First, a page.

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post #21 of 47 (permalink) Old 01-17-2012, 02:06 AM
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Thanks for the write ups, fellow Rav'ers. My mom's Rav had been leaking oil massively from the valve cover and maybe the cam/crank seal as well which might have contributed to the belt snapping, but it was overdue anyway as I don't believe the previous owner did it. Installed new water pump, water pump housing seal, gasket, pipe gasket, timing belt, cam seal, crank seal from a kit on ebay of good quality components, as well as oil pump seal, valve cover gasket, spark plug tubes, new accessory belts sourced from other places.

Motor mount bracket was a bear but pass through sockets helped much. Flex head racheting sockets also handy, as noted above.

Video series from an Aussie Rav'er were also helpful.

A little unsure of how much tension needs to be on the accessory belts, though...
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post #22 of 47 (permalink) Old 02-21-2012, 10:23 PM
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I sent mine to CJ's to be changed and I consider the RAV4world people's advice of changing the cam shaft and crank shaft seal. It is totally ****ed up. It is now leaking from the cam shaft gasket and from the sides.
Does any one what should I do with this assholes? My car was ok until they messed it up.(They gave a hard time before and I'm planning for a fight)
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post #23 of 47 (permalink) Old 03-07-2012, 12:14 PM
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The links arent working anymore. I'm trying to check my engine timing. My belt might have slipped
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post #24 of 47 (permalink) Old 03-07-2012, 03:47 PM
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Originally Posted by mattchewly View Post
The links arent working anymore. I'm trying to check my engine timing. My belt might have slipped
I fixed the pictures in the original post.

Help RAV4World members help you by providing your car's operating location in your profile page. Climate can cause a RAV4 in Dallas Wisconsin to experience a different set of issues when compared to the same model in Dallas Texas.
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post #25 of 47 (permalink) Old 04-23-2012, 07:30 PM
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Belt replacement

I've replaced my timing belt twice now. In both cases it was a bit overdo and getting a tad noisy. And in both cases the belt itself looked pretty good but the idler pulley was a tiny bit sloppy and in the second case the water pump was binding.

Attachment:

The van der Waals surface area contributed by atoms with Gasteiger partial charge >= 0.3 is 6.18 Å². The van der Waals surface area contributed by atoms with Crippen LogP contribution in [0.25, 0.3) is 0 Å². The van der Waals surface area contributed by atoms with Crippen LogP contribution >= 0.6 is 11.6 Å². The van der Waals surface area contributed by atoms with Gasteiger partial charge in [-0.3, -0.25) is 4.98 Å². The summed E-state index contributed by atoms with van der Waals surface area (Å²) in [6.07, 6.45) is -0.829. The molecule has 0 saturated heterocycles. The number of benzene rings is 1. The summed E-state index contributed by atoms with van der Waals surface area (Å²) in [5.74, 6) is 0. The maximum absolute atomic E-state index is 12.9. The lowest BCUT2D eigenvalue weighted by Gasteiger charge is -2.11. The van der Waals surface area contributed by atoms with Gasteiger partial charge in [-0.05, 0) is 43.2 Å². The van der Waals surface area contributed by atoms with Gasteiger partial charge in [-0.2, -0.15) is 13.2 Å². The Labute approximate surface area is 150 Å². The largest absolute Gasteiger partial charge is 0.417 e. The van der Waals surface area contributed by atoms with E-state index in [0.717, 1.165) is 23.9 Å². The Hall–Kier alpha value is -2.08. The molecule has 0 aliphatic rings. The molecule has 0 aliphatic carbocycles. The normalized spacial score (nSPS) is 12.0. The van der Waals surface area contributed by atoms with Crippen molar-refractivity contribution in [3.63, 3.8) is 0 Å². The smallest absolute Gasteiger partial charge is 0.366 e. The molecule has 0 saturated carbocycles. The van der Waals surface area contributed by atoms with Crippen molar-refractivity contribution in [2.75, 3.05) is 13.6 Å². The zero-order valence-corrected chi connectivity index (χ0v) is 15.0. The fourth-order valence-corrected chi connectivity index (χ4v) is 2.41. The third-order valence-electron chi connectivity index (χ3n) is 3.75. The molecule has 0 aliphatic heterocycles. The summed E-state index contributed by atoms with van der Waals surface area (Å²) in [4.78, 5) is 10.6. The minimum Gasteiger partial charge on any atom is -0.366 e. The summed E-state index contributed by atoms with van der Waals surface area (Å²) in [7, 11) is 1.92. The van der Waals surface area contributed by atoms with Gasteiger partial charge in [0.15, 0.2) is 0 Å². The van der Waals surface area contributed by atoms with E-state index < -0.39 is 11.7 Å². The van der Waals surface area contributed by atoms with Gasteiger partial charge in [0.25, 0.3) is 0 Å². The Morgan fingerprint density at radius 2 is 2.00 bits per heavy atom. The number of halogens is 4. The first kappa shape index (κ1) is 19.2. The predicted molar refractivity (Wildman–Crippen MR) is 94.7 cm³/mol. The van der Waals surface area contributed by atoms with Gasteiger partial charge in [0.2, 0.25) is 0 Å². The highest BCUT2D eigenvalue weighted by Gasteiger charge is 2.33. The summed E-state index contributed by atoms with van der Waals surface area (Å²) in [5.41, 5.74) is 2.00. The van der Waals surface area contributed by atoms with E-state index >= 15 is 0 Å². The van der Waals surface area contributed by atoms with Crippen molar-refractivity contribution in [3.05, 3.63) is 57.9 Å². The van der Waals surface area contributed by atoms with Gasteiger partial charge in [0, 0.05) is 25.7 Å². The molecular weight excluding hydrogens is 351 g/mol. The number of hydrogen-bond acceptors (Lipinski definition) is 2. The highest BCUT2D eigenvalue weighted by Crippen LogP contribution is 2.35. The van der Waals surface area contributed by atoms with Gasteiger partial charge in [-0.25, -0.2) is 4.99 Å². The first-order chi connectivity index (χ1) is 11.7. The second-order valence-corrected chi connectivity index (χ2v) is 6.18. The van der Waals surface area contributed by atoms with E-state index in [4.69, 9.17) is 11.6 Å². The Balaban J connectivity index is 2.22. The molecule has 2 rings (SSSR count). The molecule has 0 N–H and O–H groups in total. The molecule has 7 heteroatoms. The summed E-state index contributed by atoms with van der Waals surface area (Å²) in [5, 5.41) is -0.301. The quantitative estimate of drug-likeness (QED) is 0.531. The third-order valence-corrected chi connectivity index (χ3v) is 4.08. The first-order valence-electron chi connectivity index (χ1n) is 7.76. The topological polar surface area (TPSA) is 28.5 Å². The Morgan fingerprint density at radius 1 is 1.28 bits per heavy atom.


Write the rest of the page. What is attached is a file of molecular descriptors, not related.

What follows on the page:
This time I went with the Aisin water pump/timing kit with oem parts for a little more money (shop around). I feel the previously used, less expensive, Japanese after market brand idler pulley should have held up better.

This is NOT a quick, easy job. If an experienced local shop gives you a good price, go for it except consider supplying the parts with quality stuff. There's too much labor involved to take a chance on cheap parts.
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post #26 of 47 (permalink) Old 01-26-2014, 05:02 PM
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Got to agree with Blues earlier post. The 3 -14 mm engine mount to block are the most PIA. Prepare to spend the most time on this area. One of three is for most part hidden and very little wiggle room. You will be challenged! Have a nice padded area under as you will be on your back a lot.
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post #27 of 47 (permalink) Old 12-30-2015, 07:51 PM
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I had an engine rattle and determined that it was probably caused by timing belt slap, so I ordered a kit which included the water pump, timing belt, pulleys and gaskets. I also ordered all new radiator and heater hoses, thermostat, new belts, and valve cover gasket. And as long as I was here, decided I may as well take care of putting in a new oil pump just in case that was a problem. To do all of this you must remove the valve cover (to hold the cam shafts stationary while you remove the cam pulley). Taking the crankshaft pulley off is a lot of fun, read the following to break that sucker loose.